Bengaluru, Aug 14 (IANS): Apart from the 75th anniversary of India's freedom, Independence Day this year will also mark the 49th anniversary of a unique 'Sunday Clinic' that serves the people of around 50 villages on the outskirts of Karnataka's capital city - Bengaluru.
It's no mean achievement, especially considering that Dr Ramana Rao's Sunday Clinic has served 2.6 million patients so far.
Since August 15, 1973, every Sunday, come rain or shine, the Padma Shri awardee has been travelling to T. Begur, a small village about 30 km away from Bengaluru. In short, his clinic has become a lifeline to medical care and health for villagers in the vicinity.
"It's become a habit now. When it's Sunday morning, I automatically set out for T. Begur," Dr Rao told IANS.
As day breaks, it feels as if all roads lead to T. Begur. By foot, two-wheelers, bullock carts, and tractors, villagers in their hundreds, descend upon the village from as far as 50 km away.
For the whole day, T. Begur transforms into a sprawling medical camp, as he and his team of doctors, medical assistants, and volunteers get down to the mission. Dr Rao's wife, two sons, daughters-in-law, and grandchildren - take part enthusiastically in the Sunday Clinic activities.
Inspired by Mahatma Gandhi's quotation that India's soul lives in its villages, Dr Rao decided to do his mite for village folk, many of whom cannot access or afford quality medical care.
"I had gone to the village to explore the possibility of purchasing some land. I saw an old women was wheezing heavily and unable to even sit. All her relatives had given up on her survival. I immediately examined her and gave her some medicines from my emergency medical kit. Within half an hour she had recovered a lot. I immediately decided to set up my hospital in T. Begur as it was clear that people in the area need medical attention regularly," he explained.
It was on August 15, 1973, that the Sunday Clinic was first established. Operating from under a makeshift tent, young Dr Rao began treating the villagers without charging them for his services. A practice he follows to this day.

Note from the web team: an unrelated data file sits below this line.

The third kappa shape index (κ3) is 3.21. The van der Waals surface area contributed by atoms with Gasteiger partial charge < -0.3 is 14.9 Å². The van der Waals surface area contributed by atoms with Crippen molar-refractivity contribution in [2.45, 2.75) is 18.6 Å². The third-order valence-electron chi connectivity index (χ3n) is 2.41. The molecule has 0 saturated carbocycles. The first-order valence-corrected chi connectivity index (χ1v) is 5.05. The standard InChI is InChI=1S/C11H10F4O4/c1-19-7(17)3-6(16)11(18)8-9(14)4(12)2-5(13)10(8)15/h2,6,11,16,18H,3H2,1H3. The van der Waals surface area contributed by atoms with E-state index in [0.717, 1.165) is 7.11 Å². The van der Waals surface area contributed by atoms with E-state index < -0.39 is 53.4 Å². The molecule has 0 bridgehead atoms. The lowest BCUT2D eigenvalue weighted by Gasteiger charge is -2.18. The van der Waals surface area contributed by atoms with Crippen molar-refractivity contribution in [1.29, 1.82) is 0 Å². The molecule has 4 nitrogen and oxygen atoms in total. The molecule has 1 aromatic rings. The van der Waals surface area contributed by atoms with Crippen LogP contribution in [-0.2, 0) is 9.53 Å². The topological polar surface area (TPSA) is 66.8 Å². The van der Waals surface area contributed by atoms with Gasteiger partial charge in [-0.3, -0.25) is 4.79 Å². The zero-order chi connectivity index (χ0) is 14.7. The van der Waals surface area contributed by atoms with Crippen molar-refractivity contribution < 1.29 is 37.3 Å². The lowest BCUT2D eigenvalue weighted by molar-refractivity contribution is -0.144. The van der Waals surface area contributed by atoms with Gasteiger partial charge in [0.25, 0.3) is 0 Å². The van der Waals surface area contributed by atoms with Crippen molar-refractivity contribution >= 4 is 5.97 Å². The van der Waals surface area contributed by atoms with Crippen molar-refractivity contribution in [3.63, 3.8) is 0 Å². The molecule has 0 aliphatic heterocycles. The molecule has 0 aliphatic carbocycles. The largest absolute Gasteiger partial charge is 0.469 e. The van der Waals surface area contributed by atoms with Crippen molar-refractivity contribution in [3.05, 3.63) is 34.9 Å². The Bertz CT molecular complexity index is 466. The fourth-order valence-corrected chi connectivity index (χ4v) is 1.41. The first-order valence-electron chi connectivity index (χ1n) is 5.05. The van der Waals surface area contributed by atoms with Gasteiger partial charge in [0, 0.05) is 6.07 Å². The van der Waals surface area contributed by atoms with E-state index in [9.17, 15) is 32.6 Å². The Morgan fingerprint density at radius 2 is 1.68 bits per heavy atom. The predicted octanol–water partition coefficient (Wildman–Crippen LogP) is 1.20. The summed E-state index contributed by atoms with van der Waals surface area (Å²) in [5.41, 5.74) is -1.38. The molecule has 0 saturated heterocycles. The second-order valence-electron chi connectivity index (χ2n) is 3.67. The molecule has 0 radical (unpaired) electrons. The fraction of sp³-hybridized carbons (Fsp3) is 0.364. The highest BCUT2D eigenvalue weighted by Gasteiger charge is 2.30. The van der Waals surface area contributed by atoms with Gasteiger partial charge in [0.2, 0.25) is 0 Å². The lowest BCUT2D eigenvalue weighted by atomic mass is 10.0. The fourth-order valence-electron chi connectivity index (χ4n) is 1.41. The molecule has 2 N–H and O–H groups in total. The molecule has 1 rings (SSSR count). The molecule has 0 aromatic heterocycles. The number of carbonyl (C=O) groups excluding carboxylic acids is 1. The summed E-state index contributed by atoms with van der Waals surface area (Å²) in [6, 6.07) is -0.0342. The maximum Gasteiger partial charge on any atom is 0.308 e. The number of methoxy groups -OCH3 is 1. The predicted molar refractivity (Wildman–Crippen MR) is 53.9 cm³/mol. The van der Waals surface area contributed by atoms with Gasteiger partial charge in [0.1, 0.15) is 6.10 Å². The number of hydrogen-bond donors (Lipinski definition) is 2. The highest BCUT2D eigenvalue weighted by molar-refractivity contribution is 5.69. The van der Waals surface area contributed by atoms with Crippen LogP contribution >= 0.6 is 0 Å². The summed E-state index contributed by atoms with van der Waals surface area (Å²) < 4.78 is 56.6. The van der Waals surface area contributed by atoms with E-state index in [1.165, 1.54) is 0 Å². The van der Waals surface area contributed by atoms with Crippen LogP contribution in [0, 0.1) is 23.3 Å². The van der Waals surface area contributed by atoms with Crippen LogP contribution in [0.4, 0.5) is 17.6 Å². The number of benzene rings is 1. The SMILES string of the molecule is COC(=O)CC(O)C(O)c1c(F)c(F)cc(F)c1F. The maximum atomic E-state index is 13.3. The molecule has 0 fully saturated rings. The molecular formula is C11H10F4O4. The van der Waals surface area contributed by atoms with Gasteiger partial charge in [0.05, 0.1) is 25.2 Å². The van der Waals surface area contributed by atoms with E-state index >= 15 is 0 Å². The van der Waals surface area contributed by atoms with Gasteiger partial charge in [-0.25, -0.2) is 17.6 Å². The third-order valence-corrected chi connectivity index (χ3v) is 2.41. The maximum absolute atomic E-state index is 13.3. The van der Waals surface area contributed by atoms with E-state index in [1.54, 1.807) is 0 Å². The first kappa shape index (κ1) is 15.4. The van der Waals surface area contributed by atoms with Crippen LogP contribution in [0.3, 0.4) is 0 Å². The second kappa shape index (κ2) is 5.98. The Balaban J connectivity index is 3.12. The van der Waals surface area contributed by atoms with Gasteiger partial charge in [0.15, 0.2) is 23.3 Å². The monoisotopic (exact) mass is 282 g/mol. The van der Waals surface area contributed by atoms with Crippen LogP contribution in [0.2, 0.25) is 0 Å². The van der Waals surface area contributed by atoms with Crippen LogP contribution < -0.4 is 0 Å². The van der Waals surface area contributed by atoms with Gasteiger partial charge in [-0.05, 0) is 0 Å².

Apart from diagnosis and treatment, the patients are provided with free medicines to last them till the next week's visit. Free food is also provided to all the patients and their attendants too at the Sunday Clinic.
"A lot of well-wishers and corporates come forward to help us out with medicines and other supplies, which we provide to the patients," Dr Rao said.
From diabetes, and skin ailments, to dental issues and cardiac problems, Dr Rao and his team handle every medical complaint with compassion and instil confidence in the patients. By the end of day, the clinic treats close to a thousand patients on average.
Dr Rao's yeoman services have not gone unnoticed. The Guinness Book of Records featured him when he touched the 'million patients' milestone while India's Limca Book of World Records acknowledged the Sunday Clinic as the world's oldest and longest serving one.
"With good intentions and determination, even one person can make a positive difference. The change need not happen in big cities. It is possible in small villages too," the doctor in his seventies explains.
As it stands poised to enter its fiftieth year, Dr Rao's Sunday Clinic at T. Begur, continues to attract villagers for the quality medical treatment it provides absolutely free to villagers. It's a testimony to the trust and faith his selfless service has inspired in more than a million patients over 49 years.